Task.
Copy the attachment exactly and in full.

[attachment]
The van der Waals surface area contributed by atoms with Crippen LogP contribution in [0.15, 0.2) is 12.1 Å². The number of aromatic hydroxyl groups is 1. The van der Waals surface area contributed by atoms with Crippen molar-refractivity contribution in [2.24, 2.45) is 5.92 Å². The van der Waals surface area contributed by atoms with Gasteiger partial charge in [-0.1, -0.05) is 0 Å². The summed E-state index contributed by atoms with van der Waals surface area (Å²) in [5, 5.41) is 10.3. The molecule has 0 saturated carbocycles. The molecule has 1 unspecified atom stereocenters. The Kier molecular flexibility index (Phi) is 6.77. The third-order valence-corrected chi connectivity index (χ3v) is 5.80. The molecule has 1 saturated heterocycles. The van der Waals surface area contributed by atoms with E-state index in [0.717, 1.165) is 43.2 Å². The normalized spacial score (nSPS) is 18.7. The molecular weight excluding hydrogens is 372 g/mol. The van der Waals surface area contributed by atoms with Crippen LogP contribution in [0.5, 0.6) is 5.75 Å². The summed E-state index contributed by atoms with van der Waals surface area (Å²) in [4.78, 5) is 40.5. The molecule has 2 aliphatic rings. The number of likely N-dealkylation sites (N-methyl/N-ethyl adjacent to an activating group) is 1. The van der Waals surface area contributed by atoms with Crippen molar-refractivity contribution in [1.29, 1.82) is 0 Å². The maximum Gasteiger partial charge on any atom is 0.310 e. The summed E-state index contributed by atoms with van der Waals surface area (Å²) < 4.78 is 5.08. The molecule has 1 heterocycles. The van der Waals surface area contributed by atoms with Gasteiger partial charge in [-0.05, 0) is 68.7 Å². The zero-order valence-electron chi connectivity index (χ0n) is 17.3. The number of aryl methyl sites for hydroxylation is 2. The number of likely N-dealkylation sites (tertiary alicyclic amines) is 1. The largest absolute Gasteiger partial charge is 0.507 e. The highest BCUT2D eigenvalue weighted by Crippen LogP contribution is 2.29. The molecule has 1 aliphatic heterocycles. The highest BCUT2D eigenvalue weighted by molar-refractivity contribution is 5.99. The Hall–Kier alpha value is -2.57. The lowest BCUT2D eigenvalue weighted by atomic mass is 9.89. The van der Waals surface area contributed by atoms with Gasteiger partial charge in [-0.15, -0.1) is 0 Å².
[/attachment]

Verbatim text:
The van der Waals surface area contributed by atoms with Crippen LogP contribution in [0.15, 0.2) is 12.1 Å². The number of aromatic hydroxyl groups is 1. The van der Waals surface area contributed by atoms with Crippen molar-refractivity contribution in [2.24, 2.45) is 5.92 Å². The van der Waals surface area contributed by atoms with Gasteiger partial charge in [-0.1, -0.05) is 0 Å². The summed E-state index contributed by atoms with van der Waals surface area (Å²) in [5, 5.41) is 10.3. The molecule has 0 saturated carbocycles. The molecule has 1 unspecified atom stereocenters. The Kier molecular flexibility index (Phi) is 6.77. The third-order valence-corrected chi connectivity index (χ3v) is 5.80. The molecule has 1 saturated heterocycles. The van der Waals surface area contributed by atoms with E-state index in [0.717, 1.165) is 43.2 Å². The normalized spacial score (nSPS) is 18.7. The molecular weight excluding hydrogens is 372 g/mol. The van der Waals surface area contributed by atoms with Crippen LogP contribution in [0.5, 0.6) is 5.75 Å². The summed E-state index contributed by atoms with van der Waals surface area (Å²) in [4.78, 5) is 40.5. The molecule has 2 aliphatic rings. The number of likely N-dealkylation sites (N-methyl/N-ethyl adjacent to an activating group) is 1. The van der Waals surface area contributed by atoms with Crippen molar-refractivity contribution in [1.29, 1.82) is 0 Å². The maximum Gasteiger partial charge on any atom is 0.310 e. The summed E-state index contributed by atoms with van der Waals surface area (Å²) < 4.78 is 5.08. The molecule has 1 heterocycles. The van der Waals surface area contributed by atoms with Gasteiger partial charge in [-0.05, 0) is 68.7 Å². The zero-order valence-electron chi connectivity index (χ0n) is 17.3. The number of aryl methyl sites for hydroxylation is 2. The number of likely N-dealkylation sites (tertiary alicyclic amines) is 1. The largest absolute Gasteiger partial charge is 0.507 e. The highest BCUT2D eigenvalue weighted by Crippen LogP contribution is 2.29. The molecule has 1 aliphatic heterocycles. The highest BCUT2D eigenvalue weighted by molar-refractivity contribution is 5.99. The Hall–Kier alpha value is -2.57. The lowest BCUT2D eigenvalue weighted by atomic mass is 9.89. The van der Waals surface area contributed by atoms with Gasteiger partial charge in [-0.15, -0.1) is 0 Å².